In the light of the current directions for gatherings, the Historical Society must cancel its programme for the first half of 2020. Our proposed meetings for the 9th May and the 13th June and the two day tour for the 18/19th May will not take place, while the meeting for the 11th and the tour on the 14th July, may also need to be cancelled. The effort our guest speakers put into their presentations is much appreciated and our enjoyment is only transferred to a later date.
Many of us are now finding there is time to do some of those things set aside for when we could “get around to it”. The residents of our community during the Great Depression were in the same position. Some turned their attention to using local material to earn extra income, to build shelter or to improve their surroundings.
One of the best woods for the bakers’ ovens came from the Casuarinas. It is still possible to see smaller examples these in the remaining woodlands as well as the occasional stump of a much larger specimen. These were harvested and sold to local bakers in Galston, Dural and Hornsby and provided much needed cash.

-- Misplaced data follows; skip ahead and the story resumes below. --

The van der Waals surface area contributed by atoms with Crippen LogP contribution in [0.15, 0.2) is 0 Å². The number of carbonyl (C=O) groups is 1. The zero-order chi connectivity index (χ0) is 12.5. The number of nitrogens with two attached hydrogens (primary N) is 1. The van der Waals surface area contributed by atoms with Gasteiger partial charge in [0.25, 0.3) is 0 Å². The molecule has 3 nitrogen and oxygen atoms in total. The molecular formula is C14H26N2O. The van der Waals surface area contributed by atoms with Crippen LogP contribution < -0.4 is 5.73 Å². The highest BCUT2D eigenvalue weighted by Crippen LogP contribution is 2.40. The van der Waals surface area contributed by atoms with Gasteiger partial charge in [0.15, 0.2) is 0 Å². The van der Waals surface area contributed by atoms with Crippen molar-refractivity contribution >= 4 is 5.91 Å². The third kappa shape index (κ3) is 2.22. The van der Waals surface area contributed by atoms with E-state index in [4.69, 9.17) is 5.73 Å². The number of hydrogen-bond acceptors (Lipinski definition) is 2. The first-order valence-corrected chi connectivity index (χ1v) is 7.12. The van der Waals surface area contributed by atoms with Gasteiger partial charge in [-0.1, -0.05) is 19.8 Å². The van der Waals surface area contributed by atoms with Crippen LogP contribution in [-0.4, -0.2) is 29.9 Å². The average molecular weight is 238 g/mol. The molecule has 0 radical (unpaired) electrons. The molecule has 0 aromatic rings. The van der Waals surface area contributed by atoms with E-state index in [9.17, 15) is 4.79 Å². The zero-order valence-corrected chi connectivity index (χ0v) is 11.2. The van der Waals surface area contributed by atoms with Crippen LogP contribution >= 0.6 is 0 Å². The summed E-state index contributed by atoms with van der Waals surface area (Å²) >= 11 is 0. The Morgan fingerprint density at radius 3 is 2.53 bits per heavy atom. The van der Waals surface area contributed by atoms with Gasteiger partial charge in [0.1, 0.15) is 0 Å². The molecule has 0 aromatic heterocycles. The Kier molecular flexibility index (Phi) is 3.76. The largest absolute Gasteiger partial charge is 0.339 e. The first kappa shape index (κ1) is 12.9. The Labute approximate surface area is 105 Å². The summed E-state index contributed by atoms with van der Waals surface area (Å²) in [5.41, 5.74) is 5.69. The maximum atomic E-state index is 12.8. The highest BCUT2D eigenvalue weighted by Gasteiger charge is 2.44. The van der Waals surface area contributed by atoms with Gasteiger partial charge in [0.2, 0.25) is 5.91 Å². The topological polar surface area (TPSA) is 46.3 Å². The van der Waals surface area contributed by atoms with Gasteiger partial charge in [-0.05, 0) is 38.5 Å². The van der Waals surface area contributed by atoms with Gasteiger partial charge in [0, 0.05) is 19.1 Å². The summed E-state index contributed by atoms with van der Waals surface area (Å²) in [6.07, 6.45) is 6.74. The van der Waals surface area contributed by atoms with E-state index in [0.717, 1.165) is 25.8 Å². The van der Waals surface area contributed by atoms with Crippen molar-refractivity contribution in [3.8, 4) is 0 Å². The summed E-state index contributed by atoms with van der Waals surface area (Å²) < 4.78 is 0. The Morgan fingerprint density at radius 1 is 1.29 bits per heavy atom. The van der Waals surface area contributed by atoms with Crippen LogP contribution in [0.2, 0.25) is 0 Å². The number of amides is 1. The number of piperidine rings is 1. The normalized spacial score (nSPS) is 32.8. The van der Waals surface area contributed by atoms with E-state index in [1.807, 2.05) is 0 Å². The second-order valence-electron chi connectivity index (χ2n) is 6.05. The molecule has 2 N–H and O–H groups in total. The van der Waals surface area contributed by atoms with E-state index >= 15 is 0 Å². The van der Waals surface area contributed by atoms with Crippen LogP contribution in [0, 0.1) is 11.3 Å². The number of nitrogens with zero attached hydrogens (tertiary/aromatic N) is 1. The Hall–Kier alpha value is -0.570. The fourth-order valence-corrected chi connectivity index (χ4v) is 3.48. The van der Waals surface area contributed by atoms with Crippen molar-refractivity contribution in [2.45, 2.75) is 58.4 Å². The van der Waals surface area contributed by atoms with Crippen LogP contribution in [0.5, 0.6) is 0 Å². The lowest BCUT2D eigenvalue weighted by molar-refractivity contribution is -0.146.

The huge trees of the time gave an excellent slab for building. All that was needed was hard work and time, to provide a simple slab cottage or farm shed and some of these can still be seen by the keen observer. Another ready raw material much used was the local sandstone. In block form, it was used to construct examples that can still be seen throughout our community. Less obvious are the flagstones around many of those cottages of the late 1920s. Garden edges, paved shady areas under now large trees and low walls are evidence of time well spent during those hard times. Our local history also records how caves also provided shelter for those in even more straightened circumstances.
There was also a community desire to improve the local amenity. One such building is the Arcadia Community Hall, once the School of Arts. Over many difficult years, funds were raised for the construction of a public hall. In 1934 a weatherboard clad, unlined, iron roofed building came into being. There have been many more community fundraising activities, Council financial assistance and additions but the old Hall continues to serve the community, thanks to the foresight of those earlier residents who saw a way to serve their community when they came together to use some of their spare time during hard a hard time in our history.
History lets us look back so that we can make a better future. Maybe now is such an opportunity.